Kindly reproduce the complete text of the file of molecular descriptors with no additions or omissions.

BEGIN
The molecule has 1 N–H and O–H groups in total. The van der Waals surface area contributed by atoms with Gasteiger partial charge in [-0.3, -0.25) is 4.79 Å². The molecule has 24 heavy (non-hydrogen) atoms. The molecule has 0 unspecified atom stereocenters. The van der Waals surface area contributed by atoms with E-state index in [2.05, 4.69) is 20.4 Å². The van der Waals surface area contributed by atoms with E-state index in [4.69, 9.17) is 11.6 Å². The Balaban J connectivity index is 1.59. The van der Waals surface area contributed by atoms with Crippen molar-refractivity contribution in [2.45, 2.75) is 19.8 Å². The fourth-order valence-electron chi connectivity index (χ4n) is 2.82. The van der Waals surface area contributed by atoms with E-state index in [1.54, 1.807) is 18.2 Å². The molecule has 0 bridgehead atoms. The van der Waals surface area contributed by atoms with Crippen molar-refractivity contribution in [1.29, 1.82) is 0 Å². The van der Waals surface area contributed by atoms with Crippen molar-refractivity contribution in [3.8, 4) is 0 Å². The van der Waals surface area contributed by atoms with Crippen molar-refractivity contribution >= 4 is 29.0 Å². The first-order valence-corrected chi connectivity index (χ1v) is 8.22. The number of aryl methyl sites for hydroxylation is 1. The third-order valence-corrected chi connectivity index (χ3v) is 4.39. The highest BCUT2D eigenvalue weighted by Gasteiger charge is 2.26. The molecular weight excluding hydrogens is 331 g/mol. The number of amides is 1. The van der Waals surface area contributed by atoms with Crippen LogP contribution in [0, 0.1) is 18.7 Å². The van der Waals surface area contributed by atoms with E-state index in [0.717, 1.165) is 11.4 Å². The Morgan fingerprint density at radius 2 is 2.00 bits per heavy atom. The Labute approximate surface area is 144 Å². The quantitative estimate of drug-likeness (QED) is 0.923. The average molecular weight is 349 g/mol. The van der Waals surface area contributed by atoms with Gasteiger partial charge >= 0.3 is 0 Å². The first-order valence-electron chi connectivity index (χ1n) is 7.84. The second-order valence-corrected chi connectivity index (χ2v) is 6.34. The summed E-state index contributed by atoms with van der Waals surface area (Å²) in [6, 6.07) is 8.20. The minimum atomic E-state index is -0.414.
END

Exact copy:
The molecule has 1 N–H and O–H groups in total. The van der Waals surface area contributed by atoms with Gasteiger partial charge in [-0.3, -0.25) is 4.79 Å². The molecule has 24 heavy (non-hydrogen) atoms. The molecule has 0 unspecified atom stereocenters. The van der Waals surface area contributed by atoms with E-state index in [2.05, 4.69) is 20.4 Å². The van der Waals surface area contributed by atoms with E-state index in [4.69, 9.17) is 11.6 Å². The Balaban J connectivity index is 1.59. The van der Waals surface area contributed by atoms with Crippen molar-refractivity contribution in [2.45, 2.75) is 19.8 Å². The fourth-order valence-electron chi connectivity index (χ4n) is 2.82. The van der Waals surface area contributed by atoms with E-state index in [1.54, 1.807) is 18.2 Å². The molecule has 0 bridgehead atoms. The van der Waals surface area contributed by atoms with Crippen molar-refractivity contribution in [1.29, 1.82) is 0 Å². The van der Waals surface area contributed by atoms with Crippen molar-refractivity contribution in [3.8, 4) is 0 Å². The van der Waals surface area contributed by atoms with Crippen molar-refractivity contribution >= 4 is 29.0 Å². The first-order valence-corrected chi connectivity index (χ1v) is 8.22. The number of aryl methyl sites for hydroxylation is 1. The third-order valence-corrected chi connectivity index (χ3v) is 4.39. The highest BCUT2D eigenvalue weighted by Gasteiger charge is 2.26. The molecular weight excluding hydrogens is 331 g/mol. The number of amides is 1. The van der Waals surface area contributed by atoms with Crippen LogP contribution in [0, 0.1) is 18.7 Å². The van der Waals surface area contributed by atoms with E-state index in [0.717, 1.165) is 11.4 Å². The Morgan fingerprint density at radius 2 is 2.00 bits per heavy atom. The Labute approximate surface area is 144 Å². The quantitative estimate of drug-likeness (QED) is 0.923. The average molecular weight is 349 g/mol. The van der Waals surface area contributed by atoms with Gasteiger partial charge >= 0.3 is 0 Å². The first-order valence-electron chi connectivity index (χ1n) is 7.84. The second-order valence-corrected chi connectivity index (χ2v) is 6.34. The summed E-state index contributed by atoms with van der Waals surface area (Å²) in [6, 6.07) is 8.20. The minimum atomic E-state index is -0.414.